17 May 1998
THE WHITE HOUSE Office of the Press Secretary (Birmingham, England) May 16, 1998 PRESS BRIEFING BY NATIONAL SECURITY ADVISOR SANDY BERGER Metropole Hotel Birmingham, England ................ And on India, we are pleased that the strong statement condemning the Indian tests and calling for restraint, calling upon them to join the CTBT, and indicating that this would have an effect on the dealings of each country with India.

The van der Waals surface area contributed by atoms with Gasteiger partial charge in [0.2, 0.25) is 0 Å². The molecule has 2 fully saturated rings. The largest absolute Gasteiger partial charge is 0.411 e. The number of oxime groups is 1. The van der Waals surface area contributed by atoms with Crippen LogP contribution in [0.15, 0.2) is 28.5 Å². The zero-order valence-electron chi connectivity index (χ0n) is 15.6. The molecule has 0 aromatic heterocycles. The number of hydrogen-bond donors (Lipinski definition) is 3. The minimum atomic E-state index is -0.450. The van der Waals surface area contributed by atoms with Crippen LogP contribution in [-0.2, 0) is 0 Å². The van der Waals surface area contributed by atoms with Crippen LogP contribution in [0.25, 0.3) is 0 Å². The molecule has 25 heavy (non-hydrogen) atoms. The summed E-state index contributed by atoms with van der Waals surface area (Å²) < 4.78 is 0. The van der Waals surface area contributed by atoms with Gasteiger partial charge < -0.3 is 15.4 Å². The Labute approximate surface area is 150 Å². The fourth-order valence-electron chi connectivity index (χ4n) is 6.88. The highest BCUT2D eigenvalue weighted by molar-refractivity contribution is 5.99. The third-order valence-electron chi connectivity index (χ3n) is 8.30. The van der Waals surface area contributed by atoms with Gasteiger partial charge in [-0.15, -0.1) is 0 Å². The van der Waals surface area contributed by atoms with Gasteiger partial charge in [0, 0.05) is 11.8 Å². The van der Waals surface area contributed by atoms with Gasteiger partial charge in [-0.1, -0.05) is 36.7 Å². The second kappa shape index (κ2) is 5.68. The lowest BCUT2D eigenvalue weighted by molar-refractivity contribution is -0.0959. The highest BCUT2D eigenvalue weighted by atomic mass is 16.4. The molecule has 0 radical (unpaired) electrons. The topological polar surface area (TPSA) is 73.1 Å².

.............. Q: Sandy, Pakistan says that the G-8 response to India's tests was very weak and they say that they're going to do what is in their own national interest. How do you respond to their complaints? BERGER: Well, I have not seen that -- I take it there's a letter -- I have not seen it. First of all, I think the statement of the eight is a strong statement, condemning unequivocally, without any hesitation, India's testing, and indicating that it has and will affect the dealings of every one of these countries with India. In addition, a number of countries have taken actions beyond that -- Japan, Canada, the Dutch, Swedes, the Danes, and I know several other countries, a number of other countries are considering actions. So, number one, I think this is a strong statement. It is accompanied by actions that have been taken by a number of governments, and hopefully, further actions will be taken. Number two, I hope the Pakistani government will decide that their national interest is better served by not testing than by testing. If they make that decision, I think, as the President indicated, they will capture the high ground in the longstanding regional struggle in South Asia. I think the nature of their relationships with many governments will change. I suspect the attitude in our own Congress, which has been quite restrictive with respect to Pakistan, would change, which would then free up our capacity to cooperate with them more fully. And on the other hand, India has isolated itself clearly in the international community on this issue. So as we've said all along, we very much hope the Paks will decide not to take this step. Q: Sandy, Bhutto said that if there is a military capability to eliminate India's nuclear capacity it should be used. Does that exist, and is there any thought being given to doing that? BERGER: Well, I'm not -- obviously, it would not be appropriate to take military action in this situation. Q: Why not? BERGER: Why not? Because it would simply escalate into a regional war which would have devastating consequences for both countries. Neither side will win that. Both sides will lose. The Pakistani people will lose and the Indian people will lose. They've had three wars in the last 20 years and they've not gained from any one of them, it seems to me. So I think that is not a wise course of action. Q: Is the reality that when it comes to nuclear proliferation to India or Pakistan, or previously to China, that there's just a limited amount of pressure that the rest of the world can bring to bear, just a limited amount of things we can do to -- BERGER: I think that's not absolutely true. Obviously, countries proceed on the basis of their own perceived self-interest. I think this has much more to do with misguided nationalism on the part of India than national security. But I think that you have to look at this in a slightly wider time frame. The fact is the world has made enormous progress in the past 10 years in controlling nuclear weapons. Let's start with the principal nuclear relationship, that between the Former Soviet Union, now Russia, and the United States. If the Duma ratifies START II, as we hope it will, nuclear stockpiles will have been reduced two-thirds from the Cold War. And if we get to START III, as I hope we will, we hope to reduce them by 80 percent from where they were. We have had an extension of the Non-Proliferation Treaty which expired and is now extended indefinitely, and 149 nations have signed a treaty that was first proposed by Dwight Eisenhower, which we were able to negotiate, banning nuclear tests. And I think the more nations that sign that treaty, the better, because it will isolate even further those who feel compelled to test. So, can we control everything that every country does? Of course not. But I think that India is more isolated today than it was before this test. And the general record of nuclear deescalation over the last 10 or 15 years has been quite strong. This is an unfortunate step backwards on that trend. Q: One assumes that this statement, no matter how strong or weak, could have been agreed to by fax. Where is the added value of these guys sitting down and going over this? BERGER: Well, I think there's been an enormous added value by virtue of the President's conversations with President Chirac, with Prime Minister Hashimoto, with Prime Minister Blair, and others. Not everything is embodied in a joint statement. I mean, I think that the President -- I don't mean that there's a secret codicil here that we haven't shared with you, but I think the strength and persuasiveness with which the President has made the case to these leaders that this is a dangerous step, that it is important to speak out against it, that it's important to publicly and privately oppose it to stop not only Pakistan from testing, but other nations from testing -- there's no question that the level of -- and I've been told this by my counterparts from other delegations -- there is no question that the sense of urgency and concern that is felt by the others has been significantly enhanced by their conversations with the President, who feels this very strongly. Q: The India tests would appear to have undercut your efforts to get the Senate to ratify the Comprehensive Test Ban Treaty. Is that the way you read it? BERGER: Quite the contrary. I believe that the India tests make all the more compelling the argument for ratifying the treaty as soon as possible for two reasons. Number one, as I said, the more states that sign and ratify this treaty, the more isolated will be the countries, the more outside the norm of international behavior will be countries that seek to test. And our capacity to make that argument persuasively, assigning and ratifying the CTB, is obviously is enhanced if we've not only signed, but ratified. Number two, the Comprehensive Test Ban Treaty has a number of provisions in its verification provisions which will enhance our capacity to detect activity of this sort. For example, in addition to our own national technical means which we have in any case, this will provide for international censors, will provide for short notice on-site inspections, whether there is suspicious activity. So we will have to verify -- we will have to watch out for these things whether this treaty goes into effect, or not, but this treaty gives us tools to do that which we would not otherwise have. And I think, third -- even though I said two -- third, there is a moment here in which we have your attention, we have the American people's attention about the dangers of nuclear testing. One thing happened when the Comprehensive Test Ban Treaty was signed. The Comprehensive Test Ban Treaty said the era of nuclear testing should be over. And backsliders, like India, should understand that they are swimming against the tide. Q: Sandy, you talk about the political isolation. Will you consider it a success if you leave Birmingham and all you've got is political isolation and no one else joins to put any additional economic pressure or force any other changes on India's behavior? BERGER: Well, as I say, a number of -- I read a list of a number of countries that have, including Japan -- Q: -- to some extent? BERGER: To some extent. I hope others will. And I think the strength of this statement is important. And the fact that these countries will make this an issue in their dealings with India is important. And the fact that it has gotten this kind of attention is important. We would have preferred India not to test. We made that clear to India repeatedly since this new government took power. But having done so, I think that it's important over the long-term that it reach the judgment that further testing would be unwise. .................. Q: Sandy, how dangerous a situation will it be if Pakistan follows India's lead and conducts a nuclear test? What's the -- when they let the genie out of the bottle, what happens? BERGER: Well, it will further escalate the situation that is already tense and has been for some time, really since the beginning of the -- for 50 years in some ways, but certainly in the last 25. There are two arms races that we have been concerned about in the South Asian peninsula -- one is the nuclear arms race; the other is the missile proliferation race. And these things heighten capabilities and with heightened capabilities and heightened tensions you have greater danger. I would hope that the two countries would realize, whatever their capabilities might be, that any further conflict between them would be a disaster. ............... Q: Back to India and the statement from last night, you made the argument yourself today repeatedly that as a result of the leaders getting together there is a greater sense of consciousness about it, a greater willingness to at least think that this is a terrible problem. But can you point to anything that any country has done since arriving here, any signals that they have given you in a concrete way that they are prepared to take any further steps that they had not already done before they came to Birmingham? BERGER: Japan has taken some further steps since it has arrived here and there have been statements made by others indicating that they will go home and look at this very seriously. And Prime Minister Blair called Prime Minister Vajpayee after this and spoke of the dismay of the international community. Your question goes to specific actions and there have been leaders who have indicated that they will go back and look at this more seriously. I mean, obviously, this happened as they are arriving; these are things that one usually does in consultation with your legislature, your parliament, and so it would not have surprised me if there were further actions. ............ Q: Could I just ask another question on Yeltsin? To what extent will the dynamics between Clinton and Yeltsin tomorrow change as a result of this nuclear showdown in South Asia? Do they have more pressure to deliver something on the nuclear front despite being tied up with the Duma and the ratification? BERGER: No, I don't think -- I'm sure it will be discussed, although -- I mean, they have discussed it, obviously, last night. But there are a number of issues on the agenda between President Yeltsin and President Clinton. There's not much more to say about it, I think, than was said last night, but issues involving the new Russian government, what its direction is, what its priorities are, questions of START II ratification, START III. We have concerns we want to talk to the President about in terms of missile proliferation, or missile technology proliferation. So there's a pretty heavy agenda. This may come up some more, but they have discussed it. ............. Q: Sandy, when do you expect to get a readout from Strobe Talbott on his trip to Pakistan, and when will the President be getting that briefing? BERGER: Well, we've had reports from the traveling party periodically, last night. And I have generally briefed the President on those reports. An unidentified senior official traveling with Deputy Secretary Talbott had a press conference yesterday, I think, before he left in which he said that the talks have been very good, that he believed that the Pakistani government had not made a decision as of that point, but they had made no commitments. I suspect that I will see Strobe tonight because of the dinner. I would not expect the President to see him until tomorrow. ................. Q: Sandy, -- the President's proposed trip to India and Pakistan, has any of it -- on the trip to India and Pakistan, is there any thought of definitively not going or changing that -- BERGER: We have not made any decision to change our plans at this point, but we'll see how that -- I think it's something we just have to consider over a period of time. ............. Q: Sandy, is there any solution that's been made to the F-16 problem for the Pakistanis? And what kind of incentive can you give them besides just saying that they be "good guys," not to blow up a bomb? BERGER: I think, first of all, the F-16s -- we have been trying for some time to resolve this issue with the Congress. This is a complicated issue where they paid for the F-16s; we still have them. There is reasons for that cutoff, this was not capricious on the part of the Bush administration by any means. But it has resulted in what seems to be an unfairness. We're now making money off the interest on this. When Ambassador Richardson was in Pakistan in the first half of April, he did raise with the Pakistanis some ideas that we have that we think that we could accomplish with the Congress that would resolve this issue. I don't want to discuss them, particularly, publicly. I do think -- the larger question -- one of the problems we've had in expanding our relationship with Pakistan is the so-called Pressler Amendment, which has cut off virtually all US assistance to Pakistan. A few years ago, with our cooperation, Senator Hank Brown of Colorado amended that to open up some areas of cooperation, but not many. I would have to believe -- and based on some conversations I've had with senators in the last few days -- that if Pakistan were not to test, that we would have a far greater chance to make inroads on the Pressler Amendment in the Congress, in a bipartisan way, than we have had before. And I think that would be a welcomed development. Q: To the end of delivering planes, perhaps? BERGER: To the end of resolving the plane issue in a way that is satisfactory to Pakistan and the United States. Q: Which could include delivery? BERGER: Let me leave it where it is. There are a lot of ways to skin the cat and what's important here is it's resolved in a way that they are satisfied with and a way we're satisfied with. Q: Have you found a third country buyer then, Sandy? BERGER: I don't want to thwart something by speculating on it. Q: Is there anything else beyond rolling back Pressler that you can do for the Pakistanis? Apparently, one editorial in Pakistan said today that they wanted some kind of security guarantees from the US. BERGER: Well, we have a security treaty with Pakistan. Or a security alliance, I guess, it's not a security treaty. It's not been my sense here that the Paks put a price tag on not testing. This is going to be a decision that they make based upon their own judgment of their national interest. And as I say, I hope that they will do that -- I hope that they will decide that it is in their national interest as we head to the future to be part of the tide of history that is giving up nuclear testing rather than the undercurrent of history reflected by the Indians that seeks to go backwards. Q: Sandy, you said no decision had been made on whether the President will go to India later this year, but could you imagine the President going if India had not yet disavowed any further nuclear testing? BERGER: I don't want to really speculate beyond what I said. We have not -- in time, we will look at the issue, but no new decision has been made on that. ............ (end transcript)